PRESS REVIEW - JULY 21/27, 2018

NBC News

On 1 August Earth’s resources will be exhausted

Calculated each year by the Global Footprint Network, Earth Overshoot Day estimates humanity’s ecological footprint on the Earth. In 2018, the first day of August is when we will have used up Earth’s natural resources for the year. It would take 1.7 planets to meet the growing demands of around 7.6 billion people, confirms the Association.


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Euractiv

Biofuels from agricultural residues are key to decarbonising transport

Recent agreements on revising the Renewable Energy Directive (RED II) will enable the creation of a stable business environment which will trigger development and investment in biofuel production from agricultural residues (therefore not produced for this purpose at the expense of food crops) within the EU.


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United Nations

The High-Level Political Forum on Sustainable Development adopts Ministerial Declaration by overwhelming majority

With votes in favor of the Declaration totaling 164 and no abstentions, only the United States and Israel opposed reaffirming the commitment to implementing the 2030 Agenda for Sustainable Development for all people, everywhere. This Declaration was also reaffirmed by the UN Economic and Social Council, with 46 votes in favor and only the United States voting against. 


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Foodnavigator.com

Portugal acts to limit salt in bread by law

By 2019, 100 grammes of bread must contain no more than 1.3 grammes of salt, falling to 1 g by January 2022.


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World Economic Forum

Better coffee is good business for African farmers

Since 2015, the Coffee Initiative, funded by the Bill and Melinda Gates Foundation, in collaboration with TechnoServe, has helped coffee farmers to improve the quality of their harvest, and thereby benefit from increased income. Working in Rwanda, Ethiopia, Kenya and Tanzania, to date it has enabled thousands of farmers to enter the supply chain for specialty coffee and earn a higher income on the coffee they harvest.

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FAO

Bees return to Mexico City

Following several years of major losses caused by beekeeping being abandoned, problems selling the honey and increasing urbanization, bees and their hives were slowly disappearing from the Mexican capital. Now, thanks to collaboration between FAO and Mexico City’s Rural Development Ministry, five beekeepers have formed a cooperative Construir en Raíces, which aims to bring small-scale agricultural producers together with consumers. They will sell honey, mead and royal jelly, along with seasonal fruit and amaranth at Mexico City’s farmers’ market.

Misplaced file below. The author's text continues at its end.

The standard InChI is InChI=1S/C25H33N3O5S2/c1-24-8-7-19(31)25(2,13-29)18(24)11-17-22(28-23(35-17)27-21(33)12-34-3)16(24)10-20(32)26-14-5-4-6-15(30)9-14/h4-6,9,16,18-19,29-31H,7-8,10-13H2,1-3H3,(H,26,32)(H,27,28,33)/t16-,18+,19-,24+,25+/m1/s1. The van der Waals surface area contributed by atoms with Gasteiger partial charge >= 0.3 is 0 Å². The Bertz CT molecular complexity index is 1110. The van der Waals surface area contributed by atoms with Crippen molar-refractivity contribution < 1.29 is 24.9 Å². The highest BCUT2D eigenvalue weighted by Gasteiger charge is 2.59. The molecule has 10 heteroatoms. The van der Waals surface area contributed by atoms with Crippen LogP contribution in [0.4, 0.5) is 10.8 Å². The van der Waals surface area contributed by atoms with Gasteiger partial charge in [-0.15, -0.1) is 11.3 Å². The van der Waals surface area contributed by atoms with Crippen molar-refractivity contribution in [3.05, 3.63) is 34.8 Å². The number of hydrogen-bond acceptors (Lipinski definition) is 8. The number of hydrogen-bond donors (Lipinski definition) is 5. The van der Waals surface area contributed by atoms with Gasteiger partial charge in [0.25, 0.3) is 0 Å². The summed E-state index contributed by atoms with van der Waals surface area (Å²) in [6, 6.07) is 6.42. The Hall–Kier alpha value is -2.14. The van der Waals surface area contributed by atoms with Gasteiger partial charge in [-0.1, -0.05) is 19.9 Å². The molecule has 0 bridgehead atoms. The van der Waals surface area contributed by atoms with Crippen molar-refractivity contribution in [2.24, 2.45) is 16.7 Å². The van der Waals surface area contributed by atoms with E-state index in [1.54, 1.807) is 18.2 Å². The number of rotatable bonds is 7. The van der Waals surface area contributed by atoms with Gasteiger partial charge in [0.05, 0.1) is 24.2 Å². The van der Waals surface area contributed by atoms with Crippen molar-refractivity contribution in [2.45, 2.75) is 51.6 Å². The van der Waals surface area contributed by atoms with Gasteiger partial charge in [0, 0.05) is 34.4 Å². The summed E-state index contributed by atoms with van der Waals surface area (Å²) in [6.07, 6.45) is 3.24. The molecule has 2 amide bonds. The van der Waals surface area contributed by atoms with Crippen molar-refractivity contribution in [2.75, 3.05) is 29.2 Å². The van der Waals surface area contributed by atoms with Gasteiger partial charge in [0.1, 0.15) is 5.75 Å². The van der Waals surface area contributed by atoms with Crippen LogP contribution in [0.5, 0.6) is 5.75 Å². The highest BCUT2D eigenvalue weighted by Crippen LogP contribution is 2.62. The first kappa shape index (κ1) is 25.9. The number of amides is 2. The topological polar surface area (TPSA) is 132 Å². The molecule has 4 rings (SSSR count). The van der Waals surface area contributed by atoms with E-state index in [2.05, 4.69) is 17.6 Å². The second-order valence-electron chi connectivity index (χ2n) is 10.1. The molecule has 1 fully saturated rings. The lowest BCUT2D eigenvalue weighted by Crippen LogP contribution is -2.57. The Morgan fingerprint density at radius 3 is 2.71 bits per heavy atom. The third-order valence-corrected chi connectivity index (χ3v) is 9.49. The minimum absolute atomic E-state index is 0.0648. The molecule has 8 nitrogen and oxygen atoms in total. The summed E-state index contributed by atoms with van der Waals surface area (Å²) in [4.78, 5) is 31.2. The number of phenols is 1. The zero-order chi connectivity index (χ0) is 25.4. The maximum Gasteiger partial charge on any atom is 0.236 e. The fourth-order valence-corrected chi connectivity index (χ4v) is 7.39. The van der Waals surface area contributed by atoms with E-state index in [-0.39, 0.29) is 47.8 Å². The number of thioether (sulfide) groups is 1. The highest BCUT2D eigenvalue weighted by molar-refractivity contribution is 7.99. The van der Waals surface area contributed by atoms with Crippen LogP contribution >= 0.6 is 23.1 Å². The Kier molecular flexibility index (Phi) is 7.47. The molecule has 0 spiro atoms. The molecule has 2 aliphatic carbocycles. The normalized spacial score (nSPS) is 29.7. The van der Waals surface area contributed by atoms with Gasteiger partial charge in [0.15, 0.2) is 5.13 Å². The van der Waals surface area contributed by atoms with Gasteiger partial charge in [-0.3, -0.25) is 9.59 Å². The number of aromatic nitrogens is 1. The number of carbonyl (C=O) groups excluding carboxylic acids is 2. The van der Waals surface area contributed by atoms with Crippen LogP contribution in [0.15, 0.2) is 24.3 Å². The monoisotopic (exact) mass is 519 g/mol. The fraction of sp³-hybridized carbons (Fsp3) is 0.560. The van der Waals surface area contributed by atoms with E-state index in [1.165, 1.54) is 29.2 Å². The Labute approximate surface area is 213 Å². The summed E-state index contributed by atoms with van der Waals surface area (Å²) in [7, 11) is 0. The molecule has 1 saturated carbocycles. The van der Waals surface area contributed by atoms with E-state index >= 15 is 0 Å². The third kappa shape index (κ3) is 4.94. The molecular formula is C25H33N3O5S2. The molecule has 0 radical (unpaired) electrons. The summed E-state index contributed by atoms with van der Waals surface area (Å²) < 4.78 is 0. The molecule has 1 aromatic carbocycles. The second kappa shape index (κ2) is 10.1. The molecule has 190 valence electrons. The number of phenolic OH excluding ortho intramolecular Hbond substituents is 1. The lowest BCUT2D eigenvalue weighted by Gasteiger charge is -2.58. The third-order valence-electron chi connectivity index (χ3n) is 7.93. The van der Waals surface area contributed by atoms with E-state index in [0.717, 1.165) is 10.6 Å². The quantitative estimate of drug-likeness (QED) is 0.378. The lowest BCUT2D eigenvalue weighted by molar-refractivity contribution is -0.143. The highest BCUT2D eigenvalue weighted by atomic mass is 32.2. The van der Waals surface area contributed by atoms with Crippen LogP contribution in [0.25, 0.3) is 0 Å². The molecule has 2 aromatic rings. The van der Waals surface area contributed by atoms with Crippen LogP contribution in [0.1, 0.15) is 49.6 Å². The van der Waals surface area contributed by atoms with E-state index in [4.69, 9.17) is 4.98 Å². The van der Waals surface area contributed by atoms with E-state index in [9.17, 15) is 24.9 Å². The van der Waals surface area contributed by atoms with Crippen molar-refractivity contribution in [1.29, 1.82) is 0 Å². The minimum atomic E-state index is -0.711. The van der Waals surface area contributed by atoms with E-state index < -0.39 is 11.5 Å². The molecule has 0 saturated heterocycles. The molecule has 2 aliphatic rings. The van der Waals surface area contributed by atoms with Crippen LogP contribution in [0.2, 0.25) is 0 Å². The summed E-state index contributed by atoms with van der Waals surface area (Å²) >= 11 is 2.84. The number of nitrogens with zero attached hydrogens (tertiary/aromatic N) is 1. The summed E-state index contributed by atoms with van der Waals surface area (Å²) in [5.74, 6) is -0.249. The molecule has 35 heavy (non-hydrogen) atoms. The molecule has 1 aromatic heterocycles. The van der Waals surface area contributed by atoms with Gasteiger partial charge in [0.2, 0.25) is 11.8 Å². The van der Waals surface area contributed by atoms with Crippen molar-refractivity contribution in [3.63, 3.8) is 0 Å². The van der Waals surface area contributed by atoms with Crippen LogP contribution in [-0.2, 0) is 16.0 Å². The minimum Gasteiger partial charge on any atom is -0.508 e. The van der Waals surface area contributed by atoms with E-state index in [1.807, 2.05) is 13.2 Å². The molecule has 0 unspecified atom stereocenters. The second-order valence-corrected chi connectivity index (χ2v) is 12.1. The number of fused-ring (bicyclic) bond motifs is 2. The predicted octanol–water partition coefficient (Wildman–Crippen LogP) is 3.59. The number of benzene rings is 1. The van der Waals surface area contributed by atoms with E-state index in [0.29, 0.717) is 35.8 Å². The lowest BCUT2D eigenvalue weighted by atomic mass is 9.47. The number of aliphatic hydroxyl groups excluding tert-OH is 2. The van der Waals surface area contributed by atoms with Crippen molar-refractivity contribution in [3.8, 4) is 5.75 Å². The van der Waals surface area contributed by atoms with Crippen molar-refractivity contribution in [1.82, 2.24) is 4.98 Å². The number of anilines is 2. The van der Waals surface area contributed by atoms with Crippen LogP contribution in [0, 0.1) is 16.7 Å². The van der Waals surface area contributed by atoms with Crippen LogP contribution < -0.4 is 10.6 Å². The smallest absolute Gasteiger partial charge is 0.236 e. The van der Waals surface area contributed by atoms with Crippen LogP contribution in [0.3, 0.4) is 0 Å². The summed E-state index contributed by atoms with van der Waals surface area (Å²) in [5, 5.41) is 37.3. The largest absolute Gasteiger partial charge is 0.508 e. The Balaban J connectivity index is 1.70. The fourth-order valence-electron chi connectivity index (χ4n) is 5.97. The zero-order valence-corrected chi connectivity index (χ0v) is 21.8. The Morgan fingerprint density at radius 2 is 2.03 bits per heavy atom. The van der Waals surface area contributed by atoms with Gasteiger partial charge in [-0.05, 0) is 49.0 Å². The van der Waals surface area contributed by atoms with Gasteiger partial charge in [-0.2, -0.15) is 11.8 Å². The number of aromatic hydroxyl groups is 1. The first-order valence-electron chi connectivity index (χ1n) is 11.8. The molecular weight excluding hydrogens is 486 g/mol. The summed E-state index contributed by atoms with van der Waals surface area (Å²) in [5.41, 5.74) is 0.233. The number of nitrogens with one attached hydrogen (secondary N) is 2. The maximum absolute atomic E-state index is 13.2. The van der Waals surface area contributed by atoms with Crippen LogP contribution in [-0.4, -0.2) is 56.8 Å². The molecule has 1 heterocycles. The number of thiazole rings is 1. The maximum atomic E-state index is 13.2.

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New York Times

South Africa sees first carbon-neutral brewery on the continent

The Darling Brewery, in a village near Cape Town, has recently reduced its industrial manufacturing’s carbon footprint. In April, the Company reduced its CO2 emissions to zero, by targeting efficiency and renewables, and purchasing carbon credits at a reforestation project in Zimbabwe. 

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Christian Science Monitor

Malawi turns to solar irrigation to combat drought

Local farmers from Malawi’s Zomba district are using solar-powered pumps and water storage dams to counter increasing drought in the country. The Lake Chilwa basin area has already been severely hit with growing losses of crops, particularly maize, which leaves entire families without food. The program, backed by 4.5 million dollar funding from the Global Environment Facility, will enable around 5,800 households to adapt to climate change.

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METRO

The number of obese children in the UK has soared to alarming levels

Children between 10 and 11 years old in the United Kingdom are increasingly overweight. The data shows an increase from 3.17% to 4.07% in the last decade, with poorer families the worst affected. According to Public Health England, this increase, to the point of being classified as “alarming”, is also caused by widening health inequalities.

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World Economic Forum

Clean water for all is still centuries away, according to WaterAid

Supplying clean water and toilet facilities for all could take hundreds of years in countries such as Eritrea and Namibia, unless governments increase funding to tackle the problem and its harmful effects on health, the International Development Agency warned on Monday.

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